Fitting that FGA should get involved with restaurant designs, having done various apprenticeships in restaurant kitchens both front and back of house in university years. The bustling steaming kitchen on Christmas Day or the summer evenings in an Italian pizzeria serving the locals are formative experiences during the architectural training.
Learning from friend Claudio how to make the perfect pasta sauce to the back drop of Fats Domino are strong smells still in the memory. I still cook sauces as if to expectant customers, an approach to drawing work has some parallels in being able to move quickly from idea to line and develop the component parts as you go. The skill to be learned was transitioning from the frenetic cooking to pouring a glass at front of house.
In all kitchen and restaurant interiors, it never went unnoticed to the designers eye of the precision engineered surrounding of all essential ovens, counter tops and stainless steel caverns that we inhabited, with extractor hoods and interiors that needed to stand up to the intensive works that took place. More so now is theatre cooking making the kitchen part of the overall dining experience as the customer is given view into the creative industry.
Understanding restaurant and kitchen requirements in recent projects has put me back in the familiar environments but now with a pen in hand, and producing precision coordinated information as well as concepts for new restaurant projects for ambitious clients looking to expand their successful brands.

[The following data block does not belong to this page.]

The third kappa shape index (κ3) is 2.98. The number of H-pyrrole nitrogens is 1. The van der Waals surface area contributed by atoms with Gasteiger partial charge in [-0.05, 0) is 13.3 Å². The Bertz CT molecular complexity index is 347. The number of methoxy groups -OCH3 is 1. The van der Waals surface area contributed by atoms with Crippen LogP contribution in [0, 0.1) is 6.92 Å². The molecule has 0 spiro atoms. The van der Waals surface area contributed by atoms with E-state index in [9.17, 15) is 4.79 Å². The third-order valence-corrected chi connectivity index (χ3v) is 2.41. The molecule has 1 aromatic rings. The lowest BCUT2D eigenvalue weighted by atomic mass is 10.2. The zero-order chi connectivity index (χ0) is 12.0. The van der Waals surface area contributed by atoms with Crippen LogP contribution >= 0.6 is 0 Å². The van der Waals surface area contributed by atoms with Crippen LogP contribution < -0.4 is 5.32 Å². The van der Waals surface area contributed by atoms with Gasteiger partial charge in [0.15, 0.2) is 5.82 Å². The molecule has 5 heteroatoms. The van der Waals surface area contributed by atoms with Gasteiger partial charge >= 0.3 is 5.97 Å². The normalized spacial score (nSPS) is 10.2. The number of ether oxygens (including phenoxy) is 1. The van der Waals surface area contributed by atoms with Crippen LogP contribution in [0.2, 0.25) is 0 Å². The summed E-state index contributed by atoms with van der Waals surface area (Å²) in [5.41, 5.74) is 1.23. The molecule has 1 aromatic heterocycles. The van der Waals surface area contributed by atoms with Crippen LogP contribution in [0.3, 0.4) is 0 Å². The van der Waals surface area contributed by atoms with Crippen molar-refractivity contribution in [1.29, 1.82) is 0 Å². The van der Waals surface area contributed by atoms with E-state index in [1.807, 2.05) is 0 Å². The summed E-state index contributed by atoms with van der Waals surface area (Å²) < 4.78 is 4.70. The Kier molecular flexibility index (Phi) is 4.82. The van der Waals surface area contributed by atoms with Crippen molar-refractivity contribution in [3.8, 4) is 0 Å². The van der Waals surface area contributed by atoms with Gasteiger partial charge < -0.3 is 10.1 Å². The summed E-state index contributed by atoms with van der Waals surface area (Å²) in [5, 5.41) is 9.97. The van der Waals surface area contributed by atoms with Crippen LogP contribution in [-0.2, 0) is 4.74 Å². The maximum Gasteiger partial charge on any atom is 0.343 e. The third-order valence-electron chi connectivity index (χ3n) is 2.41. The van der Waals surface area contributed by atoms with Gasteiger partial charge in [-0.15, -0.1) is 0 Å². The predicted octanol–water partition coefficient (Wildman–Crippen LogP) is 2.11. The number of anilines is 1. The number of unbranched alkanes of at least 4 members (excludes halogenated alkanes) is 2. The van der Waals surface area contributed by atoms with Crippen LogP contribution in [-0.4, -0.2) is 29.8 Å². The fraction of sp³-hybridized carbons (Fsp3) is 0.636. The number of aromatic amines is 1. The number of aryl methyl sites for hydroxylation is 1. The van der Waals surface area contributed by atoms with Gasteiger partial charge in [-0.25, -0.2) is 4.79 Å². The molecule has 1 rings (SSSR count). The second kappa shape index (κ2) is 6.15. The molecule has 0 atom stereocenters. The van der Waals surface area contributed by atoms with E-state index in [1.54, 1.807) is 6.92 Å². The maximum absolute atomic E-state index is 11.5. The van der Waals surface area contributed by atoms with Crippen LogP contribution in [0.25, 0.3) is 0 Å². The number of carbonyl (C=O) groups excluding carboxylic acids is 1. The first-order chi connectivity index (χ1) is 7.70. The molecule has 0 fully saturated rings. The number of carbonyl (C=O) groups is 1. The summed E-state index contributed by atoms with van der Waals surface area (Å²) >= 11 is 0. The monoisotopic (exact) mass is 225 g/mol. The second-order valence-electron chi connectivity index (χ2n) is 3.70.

A conversation in the local restaurant watering hole in Liverpool with the owner who is on site with a new restaurant build project, highlighted issues that have arisen when a keen eye for detail is not employed when expensive equipment is being coordinated with incoming services against an opening deadline. Add recruitment, staff training, increase build costs due to round the clock construction shifts and its easy to see how it can strain on a new venture.
The attention to detail seems more prevalent with the tight tolerances required for the operating spaces for staff and the creative back of house, where every space is accounted and designer Adam D.Tihany credits this approach which has made him renowned for world famous restaurants and hotel interiors, ..’ My obsessive need to be involved with the smallest details of every one of my projects..’ reflects the essential involvement required to deliver the high performance arenas that will enhance the clients evolving business needs.
So let’s make time for lunch, enjoy pouring over the menu specification and taking time to celebrate new commissions, for now, this designer is required in the back of house before taking a seat out front.